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EMA Tackles State Video Game Measures

10 Jun, 2006 By: Erik Gruenwedel

The Entertainment Merchants Association (formerly the Video Software Dealers Association and the Interactive Entertainment Merchants Association) in May tackled legislation in eight states to further regulate video game sales and marketing to minors.

EMA assisted the Louisiana Retailers Association and contacted state lawmakers in a failed effort to strike down legislation that would ban the sale or rental to minors of any video game that contains depictions of violence.

Last month, U.S. representative Scott Matheson formally proposed identical legislation in Utah.

Separately, EMA wrote a letter to Oklahoma Governor Brad Henry encouraging him to veto a similar bill.

The trade group lobbied members of the New York Senate against similar proposed restrictions in that state. The bills are not expected to pass, according to the EMA.

New York lawmakers approved a bill that would make it illegal to advertise "unlimited" video rentals to New York consumers if heavy renters received less favorable treatment (“throttling” titles) than other renters.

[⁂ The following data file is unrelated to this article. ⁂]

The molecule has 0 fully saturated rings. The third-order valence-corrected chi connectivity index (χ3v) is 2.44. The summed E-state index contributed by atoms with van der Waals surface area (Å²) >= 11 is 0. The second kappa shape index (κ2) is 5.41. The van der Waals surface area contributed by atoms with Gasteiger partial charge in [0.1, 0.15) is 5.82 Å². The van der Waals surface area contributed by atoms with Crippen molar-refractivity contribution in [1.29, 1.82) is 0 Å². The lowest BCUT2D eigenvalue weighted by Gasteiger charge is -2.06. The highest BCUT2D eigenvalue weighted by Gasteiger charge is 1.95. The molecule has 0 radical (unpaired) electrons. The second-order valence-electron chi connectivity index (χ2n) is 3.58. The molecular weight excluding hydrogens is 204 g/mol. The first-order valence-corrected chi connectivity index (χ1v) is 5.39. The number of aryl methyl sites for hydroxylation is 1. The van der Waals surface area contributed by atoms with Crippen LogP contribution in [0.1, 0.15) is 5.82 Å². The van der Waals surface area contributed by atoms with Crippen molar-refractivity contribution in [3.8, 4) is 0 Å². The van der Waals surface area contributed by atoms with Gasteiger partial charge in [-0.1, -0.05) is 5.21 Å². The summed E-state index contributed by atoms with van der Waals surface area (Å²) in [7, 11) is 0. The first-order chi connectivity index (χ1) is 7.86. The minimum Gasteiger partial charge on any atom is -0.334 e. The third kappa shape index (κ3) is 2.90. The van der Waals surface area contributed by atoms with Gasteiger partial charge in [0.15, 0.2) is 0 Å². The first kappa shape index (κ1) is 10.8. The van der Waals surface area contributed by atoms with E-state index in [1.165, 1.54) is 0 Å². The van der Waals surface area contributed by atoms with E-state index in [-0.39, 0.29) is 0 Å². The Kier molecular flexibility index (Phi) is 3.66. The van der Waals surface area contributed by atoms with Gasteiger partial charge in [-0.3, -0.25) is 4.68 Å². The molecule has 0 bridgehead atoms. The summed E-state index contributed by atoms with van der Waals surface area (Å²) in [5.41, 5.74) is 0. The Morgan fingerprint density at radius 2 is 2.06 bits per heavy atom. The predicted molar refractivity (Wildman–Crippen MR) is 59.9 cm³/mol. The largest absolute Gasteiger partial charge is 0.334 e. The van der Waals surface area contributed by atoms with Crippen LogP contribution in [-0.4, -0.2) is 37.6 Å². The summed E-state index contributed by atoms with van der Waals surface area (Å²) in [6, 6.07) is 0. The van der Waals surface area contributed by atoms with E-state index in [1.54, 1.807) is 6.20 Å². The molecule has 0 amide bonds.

In Minnesota, EMA and the Entertainment Software Association filed a lawsuit to have a law that would impose a $25 civil penalty on minors who rented or purchased video games rated "M" or "AO" declared unconstitutional.

In related matters, the EMA awaits a ruling that the California video game law be enjoined permanently.

Finally, Florida lawmakers approved legislation that would ease restrictions on the sale of secondhand merchandise, including videos and video games.

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